Ans
Yes.
Ques by the Prisoner
Did you see the party I was with make any resistance?
Ans
When Lieut Cobb ordered the party to

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surrender, I saw the men take their guns select theirs; I supposed they calculated to fight.
Ques by the Prisoner
Do you know there were any shots from the party I was with?
Ans
I do not, but it was generally believed there was.
Ques by the Prisoner
Did you hear Lieut Cobb give a positive order to return?
Ans
I did not.
Ques by the Prisoner
Had you the same chance to hear that Sergeant Day had?
Ans
I thought I had – I stood very near him.
Ques by the Court
At what time did the prisoner tell you he would come in even if no one else did?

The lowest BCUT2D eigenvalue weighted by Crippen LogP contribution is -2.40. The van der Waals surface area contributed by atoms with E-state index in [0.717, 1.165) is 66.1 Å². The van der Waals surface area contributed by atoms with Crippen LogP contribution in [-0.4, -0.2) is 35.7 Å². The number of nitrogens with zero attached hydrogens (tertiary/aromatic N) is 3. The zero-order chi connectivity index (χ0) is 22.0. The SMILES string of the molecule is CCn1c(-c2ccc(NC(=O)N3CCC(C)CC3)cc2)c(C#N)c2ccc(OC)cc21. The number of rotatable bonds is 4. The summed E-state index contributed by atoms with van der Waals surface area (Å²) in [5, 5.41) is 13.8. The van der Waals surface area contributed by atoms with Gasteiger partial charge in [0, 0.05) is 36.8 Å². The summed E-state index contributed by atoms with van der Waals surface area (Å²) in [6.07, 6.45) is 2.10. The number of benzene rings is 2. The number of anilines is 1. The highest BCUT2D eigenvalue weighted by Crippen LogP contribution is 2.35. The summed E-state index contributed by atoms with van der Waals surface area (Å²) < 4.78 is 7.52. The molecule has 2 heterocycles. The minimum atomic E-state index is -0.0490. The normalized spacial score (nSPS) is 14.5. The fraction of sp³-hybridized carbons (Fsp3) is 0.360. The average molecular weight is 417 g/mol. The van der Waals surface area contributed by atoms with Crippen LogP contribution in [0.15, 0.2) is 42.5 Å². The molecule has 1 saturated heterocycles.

Ans
After the parties had met I called him a one side & told him. I thought he had better come in. He said he would, if the rest did not.
Ques by the Court
Was Lt Cobb´s order to surrender given before the parties met?
Ans
It was before.
Ques by the Court
Were you one of the party sent in pursuit of the deserters?
Ans
Yes.
Ques by the Court
What orders if any did you hear Lt Cobb give at the time?
Ans
I did not hear him give any order with the exception of ordering them to surrender.

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Ques by the Court
Was that order repeated?
Ans
Yes two or three times.
Ques by the Court
Did you not see a pock mark of a ball upon one of the trees which could not have come from any other direction than from the party of deserters?
Ans
No.